Hope in these testing times


Hope in these testing times

Monday, August 03, 2020

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As we celebrate Emancipation and Independence in this semi-lockdown, there is a ramping up of political campaigning and purity testing by both the Jamaica Labour Party (JLP) and the People's National Party (PNP). It is important to ensure that good governance is in place and where it is not happening it should be addressed. However, this should not blind us to the positives.

While the scandals may be enticing, our time and energy are better directed at encouraging citizens' responsibility to keep our COVID-19 curve flat. Let us highlight the work of the dedicated public servants in our ministries of health, finance, local government, and foreign affairs in their taxing tasks of testing, contact tracing, implementing of protocols for hospitals and infirmaries, and the repatriation of thousands of Jamaicans. Now the ministries of tourism, agriculture, entertainment, gender and sports are collaborating for a careful reopening of certain sectors of the economy. Kudos to the Private Sector Organisation of Jamaica (PSOJ), Digicel Jamaica Foundation, Food For the Poor, United Way, and the Jamaica Constabulary Force for their active outreach, especially to our elderly.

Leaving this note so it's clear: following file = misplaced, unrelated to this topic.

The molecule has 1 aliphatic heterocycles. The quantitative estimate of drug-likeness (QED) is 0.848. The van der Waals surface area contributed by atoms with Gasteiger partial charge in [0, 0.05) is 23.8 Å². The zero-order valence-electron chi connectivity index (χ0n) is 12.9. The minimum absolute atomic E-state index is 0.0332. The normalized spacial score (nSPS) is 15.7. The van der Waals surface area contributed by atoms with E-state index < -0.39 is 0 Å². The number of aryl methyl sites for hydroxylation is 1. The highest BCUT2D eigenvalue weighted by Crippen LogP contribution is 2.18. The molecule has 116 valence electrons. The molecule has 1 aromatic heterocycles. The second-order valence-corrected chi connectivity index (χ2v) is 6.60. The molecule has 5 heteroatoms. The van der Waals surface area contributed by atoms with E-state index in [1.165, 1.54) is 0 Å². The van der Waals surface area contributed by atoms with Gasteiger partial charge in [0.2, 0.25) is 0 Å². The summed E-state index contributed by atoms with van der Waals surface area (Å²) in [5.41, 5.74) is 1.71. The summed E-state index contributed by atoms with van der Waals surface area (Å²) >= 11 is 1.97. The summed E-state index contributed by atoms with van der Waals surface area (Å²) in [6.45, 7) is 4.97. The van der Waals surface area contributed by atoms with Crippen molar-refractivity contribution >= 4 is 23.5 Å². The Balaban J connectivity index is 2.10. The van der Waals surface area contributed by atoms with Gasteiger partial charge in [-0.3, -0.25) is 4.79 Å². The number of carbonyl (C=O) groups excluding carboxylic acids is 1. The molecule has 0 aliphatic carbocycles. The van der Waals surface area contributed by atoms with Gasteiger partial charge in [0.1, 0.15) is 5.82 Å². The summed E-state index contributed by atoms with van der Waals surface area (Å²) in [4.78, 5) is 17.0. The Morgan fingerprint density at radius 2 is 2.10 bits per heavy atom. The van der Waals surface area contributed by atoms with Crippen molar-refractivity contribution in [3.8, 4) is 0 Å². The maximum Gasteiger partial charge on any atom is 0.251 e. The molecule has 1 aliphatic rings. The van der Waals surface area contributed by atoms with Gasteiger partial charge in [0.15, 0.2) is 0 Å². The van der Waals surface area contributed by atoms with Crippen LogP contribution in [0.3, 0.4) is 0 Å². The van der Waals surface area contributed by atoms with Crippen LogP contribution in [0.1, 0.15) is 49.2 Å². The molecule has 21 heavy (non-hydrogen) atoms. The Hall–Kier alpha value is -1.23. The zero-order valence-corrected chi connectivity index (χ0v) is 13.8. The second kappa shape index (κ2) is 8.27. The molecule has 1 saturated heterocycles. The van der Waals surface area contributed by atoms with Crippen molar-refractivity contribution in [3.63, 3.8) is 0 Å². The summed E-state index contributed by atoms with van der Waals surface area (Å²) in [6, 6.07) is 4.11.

Hopeful indicators

Richard Pandohie, the recently re-elected president of the Jamaica Manufacturers and Exporters Association (JMEA), posted on social media: “Some good indicators showing an upward bounce in economic activities: fuel sales up, cement sales up, alcohol sales up. Chicken sales have rebounded well ahead of the projected timeline by the industry players, small poultry farmers are buying chicks to restock their operations.”

Both Seprod, headed by Pandohie, and GraceKennedy, headed by Don Wehby, have recorded continued increase in sales, and remittances are up. Let us spare a thought for those hard-working Jamaicans, many of them on the front line in the US COVID-19 crisis, who continue to support their families here.